When the AFL-CIO asked each of the Democratic presidential candidates to participate in a separate labor town hall meeting, John Edwards quickly chose Seattle as his preferred venue. He was determined not to repeat his mistake of 2004, when he did almost no campaigning in the Northwest. The price he paid was high: finishing fourth in the crucial Washington caucus behind minor candidate Dennis Kucinich.
So here was Edwards on May 1, very early in the 2008 cycle, appearing before a wildly enthusiastic crowd of 800 unionists in a Seattle machinists hall. He desperately wanted labor’s endorsement and its vote. “In the midterms, we delivered twenty-six legislative seats,” says Dave Freiboth, head of Seattle’s King County Labor Council, “more than anywhere else in the country. Candidates are paying attention.”
And it’s a two-way street. This year, more than ever, organized labor is striving to push its agenda hard and early in the presidential race. In March the nation’s largest healthcare union and richest PAC, the Service Employees International Union, summoned the contenders to Las Vegas for a debate on healthcare (and the union has given them an August 1 deadline to submit specific plans). The AFL-CIO is sponsoring its own series of one-on-one town halls with the candidates, culminating in August, when the Democratic rivals will appear together before a federation gathering in Chicago. “Working families will have the chance to ask candidates what they will do to make America work for working families,” said AFL-CIO president John Sweeney.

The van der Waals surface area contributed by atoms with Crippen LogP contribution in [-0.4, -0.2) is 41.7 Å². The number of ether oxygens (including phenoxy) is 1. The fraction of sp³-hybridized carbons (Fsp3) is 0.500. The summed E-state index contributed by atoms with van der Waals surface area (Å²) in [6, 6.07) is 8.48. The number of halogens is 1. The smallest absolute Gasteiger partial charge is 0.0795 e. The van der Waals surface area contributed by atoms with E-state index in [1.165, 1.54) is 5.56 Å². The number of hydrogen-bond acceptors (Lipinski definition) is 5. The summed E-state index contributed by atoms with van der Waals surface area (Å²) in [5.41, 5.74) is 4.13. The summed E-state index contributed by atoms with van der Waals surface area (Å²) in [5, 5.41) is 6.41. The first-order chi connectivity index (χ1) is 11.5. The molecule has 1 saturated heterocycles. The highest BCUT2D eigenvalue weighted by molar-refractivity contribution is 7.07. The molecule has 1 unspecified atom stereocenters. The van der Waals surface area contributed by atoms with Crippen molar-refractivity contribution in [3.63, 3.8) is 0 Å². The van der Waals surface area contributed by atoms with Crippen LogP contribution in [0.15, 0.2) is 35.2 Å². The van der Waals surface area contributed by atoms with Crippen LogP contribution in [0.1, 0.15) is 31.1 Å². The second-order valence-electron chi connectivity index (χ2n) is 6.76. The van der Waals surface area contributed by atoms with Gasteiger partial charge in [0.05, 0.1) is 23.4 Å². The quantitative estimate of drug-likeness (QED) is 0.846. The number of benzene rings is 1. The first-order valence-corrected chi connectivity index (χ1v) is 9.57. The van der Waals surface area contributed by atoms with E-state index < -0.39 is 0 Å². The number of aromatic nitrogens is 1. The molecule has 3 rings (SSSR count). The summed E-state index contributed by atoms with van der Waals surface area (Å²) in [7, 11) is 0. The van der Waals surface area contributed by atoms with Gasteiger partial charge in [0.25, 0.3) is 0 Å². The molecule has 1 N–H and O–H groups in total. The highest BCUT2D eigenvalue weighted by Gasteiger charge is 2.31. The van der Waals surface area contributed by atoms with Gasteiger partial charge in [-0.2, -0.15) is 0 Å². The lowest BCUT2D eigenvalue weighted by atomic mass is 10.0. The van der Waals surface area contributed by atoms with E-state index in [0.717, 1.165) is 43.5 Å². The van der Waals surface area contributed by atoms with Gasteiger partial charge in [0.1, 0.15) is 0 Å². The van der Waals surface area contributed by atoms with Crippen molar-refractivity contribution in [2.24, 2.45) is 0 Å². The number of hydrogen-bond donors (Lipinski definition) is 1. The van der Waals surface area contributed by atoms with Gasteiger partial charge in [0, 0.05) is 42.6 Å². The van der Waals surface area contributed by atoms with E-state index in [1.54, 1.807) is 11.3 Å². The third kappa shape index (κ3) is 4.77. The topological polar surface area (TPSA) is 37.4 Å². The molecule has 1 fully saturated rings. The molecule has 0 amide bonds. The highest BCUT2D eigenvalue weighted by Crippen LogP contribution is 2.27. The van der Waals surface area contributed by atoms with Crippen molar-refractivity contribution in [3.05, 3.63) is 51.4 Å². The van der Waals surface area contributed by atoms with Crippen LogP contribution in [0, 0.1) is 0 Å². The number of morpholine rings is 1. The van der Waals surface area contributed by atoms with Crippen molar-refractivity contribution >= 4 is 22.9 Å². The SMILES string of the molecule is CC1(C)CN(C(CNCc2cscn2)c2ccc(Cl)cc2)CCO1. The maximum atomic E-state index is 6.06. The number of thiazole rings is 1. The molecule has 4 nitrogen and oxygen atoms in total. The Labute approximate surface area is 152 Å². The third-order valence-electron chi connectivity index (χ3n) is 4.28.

Sometime after Labor Day the unions in both major federations, the AFL-CIO and the SEIU-dominated Change to Win Coalition, are expected to make their official endorsement, opening the floodgates for tens of millions in contributions and thousands of campaigning union foot soldiers.
Edwards, currently running third in most polls, has spent the past two years quietly but meticulously laying the groundwork for becoming labor’s candidate, hoping to ride that rail straight to the nomination. He’s been walking picket lines, supporting organizing drives and speaking out on union issues. He’s taken his 2004 stump speech decrying the “two Americas” and tried to give it practical expression in support of the poorer side of the equation.
No surprise, then, that Edwards repeatedly and emphatically reminded the Seattle town hall of just how deep that commitment has become, insisting that unlike traditional Democrats, who merely seek union support, he has adopted a view that American prosperity can expand only if unionization expands. “It doesn’t matter who I’m speaking to,” Edwards told the crowd. “I talk about this issue wherever I go, whoever the audience is. I’ve talked about these organizing issues in front of Chambers of Commerce…and I think we desperately need comprehensive labor law reform.” That line provoked the fourth standing ovation of his pitch.